Airbus, a Jewel of the European Economy, Signals Distress

Airbus, the European aircraft giant, could not make planes fast enough earlier in the year. But the coronavirus pandemic has forced it to face a devastating fact: Some airlines that put in orders do not want its planes now.

The aerospace company said on Wednesday that 60 of its aircraft could not be delivered in the first quarter, partly because the airlines that ordered them want to put off paying for them.

With the majority of the world’s commercial aircraft sitting on runways and not earning money, airlines do not need new planes.

“We are now in the midst of the gravest crisis the aerospace industry has ever known, ” Guillaume Faury, the company’s chief executive, said in a statement on Wednesday.

The company reported a net loss of 481 million euros (about $522 million) in the first quarter of 2020, a reversal from a profit of 40 million euros in the same period a year ago.

Last year, while Boeing struggled with the grounding of its 737 Max plane after two crashes killed a total of 346 people, Airbus topped its American rival in the global race for aircraft deliveries. Two months ago Mr. Faury told investors that the company’s A320 jets — the main competitor to the 737 Max and the bulk of Airbus’s commercial business — were sold out through 2025.

Now with business down by a third or more, Airbus’s factories in Germany and France have been producing too many aircraft. The company has been spending far more cash — to pay employees and purchase the hundreds of thousands of components that make up an aircraft — than it is receiving from customers.

Recently, Mr. Faury sent a memo to employees warning that Airbus, with a work force of 134,000, was “bleeding cash at an unprecedented speed, which may threaten the very existence of our company.”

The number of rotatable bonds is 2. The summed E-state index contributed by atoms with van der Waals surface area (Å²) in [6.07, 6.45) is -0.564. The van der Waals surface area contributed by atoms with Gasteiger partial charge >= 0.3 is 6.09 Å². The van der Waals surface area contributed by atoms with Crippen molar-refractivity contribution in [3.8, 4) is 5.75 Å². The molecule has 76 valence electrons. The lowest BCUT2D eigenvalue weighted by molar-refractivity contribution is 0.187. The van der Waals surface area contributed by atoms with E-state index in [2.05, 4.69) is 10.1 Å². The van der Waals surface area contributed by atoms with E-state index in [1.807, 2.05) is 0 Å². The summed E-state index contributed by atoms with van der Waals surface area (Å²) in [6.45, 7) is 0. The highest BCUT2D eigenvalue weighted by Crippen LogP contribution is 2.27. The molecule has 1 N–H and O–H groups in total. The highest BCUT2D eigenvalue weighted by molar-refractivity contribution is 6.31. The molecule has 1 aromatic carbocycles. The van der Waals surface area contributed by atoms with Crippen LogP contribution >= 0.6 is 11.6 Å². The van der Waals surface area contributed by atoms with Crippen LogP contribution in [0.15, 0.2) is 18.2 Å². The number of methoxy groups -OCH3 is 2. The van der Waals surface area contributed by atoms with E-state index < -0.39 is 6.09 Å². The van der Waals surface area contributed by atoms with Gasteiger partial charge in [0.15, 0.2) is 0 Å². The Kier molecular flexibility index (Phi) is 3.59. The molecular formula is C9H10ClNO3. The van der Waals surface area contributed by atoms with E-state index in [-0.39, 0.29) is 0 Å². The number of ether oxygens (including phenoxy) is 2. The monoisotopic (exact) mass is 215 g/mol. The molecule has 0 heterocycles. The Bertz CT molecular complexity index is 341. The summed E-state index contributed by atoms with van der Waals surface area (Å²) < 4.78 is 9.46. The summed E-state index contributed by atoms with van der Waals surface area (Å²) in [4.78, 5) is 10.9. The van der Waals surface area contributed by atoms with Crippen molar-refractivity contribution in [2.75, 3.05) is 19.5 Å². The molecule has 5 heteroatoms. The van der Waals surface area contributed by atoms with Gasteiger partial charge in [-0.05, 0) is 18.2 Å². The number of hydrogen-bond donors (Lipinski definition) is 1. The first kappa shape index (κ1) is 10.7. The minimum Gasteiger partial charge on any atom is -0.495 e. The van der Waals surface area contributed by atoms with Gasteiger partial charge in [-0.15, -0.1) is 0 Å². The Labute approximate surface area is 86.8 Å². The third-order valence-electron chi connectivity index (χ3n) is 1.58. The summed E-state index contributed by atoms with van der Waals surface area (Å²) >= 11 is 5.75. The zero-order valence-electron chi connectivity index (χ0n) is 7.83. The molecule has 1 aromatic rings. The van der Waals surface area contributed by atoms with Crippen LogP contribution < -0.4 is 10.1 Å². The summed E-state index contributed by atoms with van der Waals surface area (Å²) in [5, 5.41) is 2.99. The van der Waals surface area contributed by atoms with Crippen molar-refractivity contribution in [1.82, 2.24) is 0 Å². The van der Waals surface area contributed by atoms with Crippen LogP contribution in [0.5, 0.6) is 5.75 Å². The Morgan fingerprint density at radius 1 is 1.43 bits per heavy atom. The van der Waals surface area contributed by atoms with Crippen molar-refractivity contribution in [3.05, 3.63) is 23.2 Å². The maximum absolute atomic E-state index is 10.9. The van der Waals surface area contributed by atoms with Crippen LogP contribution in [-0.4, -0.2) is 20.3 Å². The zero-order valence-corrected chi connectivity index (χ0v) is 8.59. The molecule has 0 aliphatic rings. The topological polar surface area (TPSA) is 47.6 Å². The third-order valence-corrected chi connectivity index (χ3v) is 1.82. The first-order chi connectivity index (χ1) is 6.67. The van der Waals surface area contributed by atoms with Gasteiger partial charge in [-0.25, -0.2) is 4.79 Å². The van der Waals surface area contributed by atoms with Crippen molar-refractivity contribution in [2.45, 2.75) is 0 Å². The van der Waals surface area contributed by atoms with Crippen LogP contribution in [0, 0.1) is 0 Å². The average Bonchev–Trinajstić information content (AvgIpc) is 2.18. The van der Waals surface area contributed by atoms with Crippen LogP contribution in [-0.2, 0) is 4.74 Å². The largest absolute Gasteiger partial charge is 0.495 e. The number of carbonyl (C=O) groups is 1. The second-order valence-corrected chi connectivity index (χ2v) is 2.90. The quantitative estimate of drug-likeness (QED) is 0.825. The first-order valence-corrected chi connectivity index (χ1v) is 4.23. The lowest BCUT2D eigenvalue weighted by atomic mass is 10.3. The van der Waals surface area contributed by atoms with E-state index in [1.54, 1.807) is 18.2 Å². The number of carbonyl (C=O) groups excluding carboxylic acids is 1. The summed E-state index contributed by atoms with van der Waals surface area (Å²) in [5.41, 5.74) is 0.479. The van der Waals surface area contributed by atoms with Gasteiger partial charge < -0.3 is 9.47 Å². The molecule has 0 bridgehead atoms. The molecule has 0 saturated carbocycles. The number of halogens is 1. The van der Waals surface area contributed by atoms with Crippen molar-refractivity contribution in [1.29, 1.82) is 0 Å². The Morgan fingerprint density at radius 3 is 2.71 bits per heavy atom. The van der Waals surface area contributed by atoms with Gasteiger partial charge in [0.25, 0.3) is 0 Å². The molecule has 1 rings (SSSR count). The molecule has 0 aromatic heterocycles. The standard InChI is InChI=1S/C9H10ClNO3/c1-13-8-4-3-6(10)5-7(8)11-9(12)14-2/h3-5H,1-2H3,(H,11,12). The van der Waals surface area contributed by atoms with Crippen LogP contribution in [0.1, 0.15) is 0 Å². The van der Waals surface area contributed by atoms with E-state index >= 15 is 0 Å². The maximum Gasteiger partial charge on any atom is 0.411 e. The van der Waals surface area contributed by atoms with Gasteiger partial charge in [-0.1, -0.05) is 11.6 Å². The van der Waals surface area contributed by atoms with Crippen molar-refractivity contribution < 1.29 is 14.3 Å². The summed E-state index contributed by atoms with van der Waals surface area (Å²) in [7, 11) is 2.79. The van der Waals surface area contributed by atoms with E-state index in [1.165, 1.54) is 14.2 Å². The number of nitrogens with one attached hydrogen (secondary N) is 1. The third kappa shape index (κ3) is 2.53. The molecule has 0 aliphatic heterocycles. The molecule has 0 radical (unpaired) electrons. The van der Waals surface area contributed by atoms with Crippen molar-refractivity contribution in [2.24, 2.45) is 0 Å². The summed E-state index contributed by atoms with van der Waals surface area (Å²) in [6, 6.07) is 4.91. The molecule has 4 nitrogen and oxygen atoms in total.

Specifically, the company bled 8.5 billion euros in cash in the first quarter, with 3.6 billion euros going to settle a corruption investigation with authorities in France, Britain and the United States.

Over all, it delivered 122 commercial aircraft compared with 162 in the first quarter of 2019. Aircraft delivery is a key threshold for earning revenue for aircraft makers.

The numbers released Wednesday reflected the January-March period, and the situation for Airbus appears likely to worsen before it improves because the effects of the pandemic on air travel only started midway through the quarter.

“April and maybe also the following months will be tougher in terms of deliveries than what we have seen,” Dominik Asam, the company’s chief financial officer, said on a call with reporters, although he expressed optimism that the situation might improve later in the year.

Earlier in April, the company said that it would slow overall production by about one-third by temporarily halting or slowing work at various facilities including plants in Mobile, Ala., Britain, France and Germany. On the same call, Mr. Faury said these output cuts would be reviewed later this year and could go deeper.

During these slowdowns, the company is shedding staff through government-financed furloughs. On Thursday, about half of the 6,000 workers at a facility in Broughton, Wales, that makes wings will begin a furlough largely paid for by the British government but partly financed by Airbus. It is also furloughing about 3,000 workers through a French government-assistance plan. More of these temporary job reductions are likely to come in France, Spain and Germany, according to the company.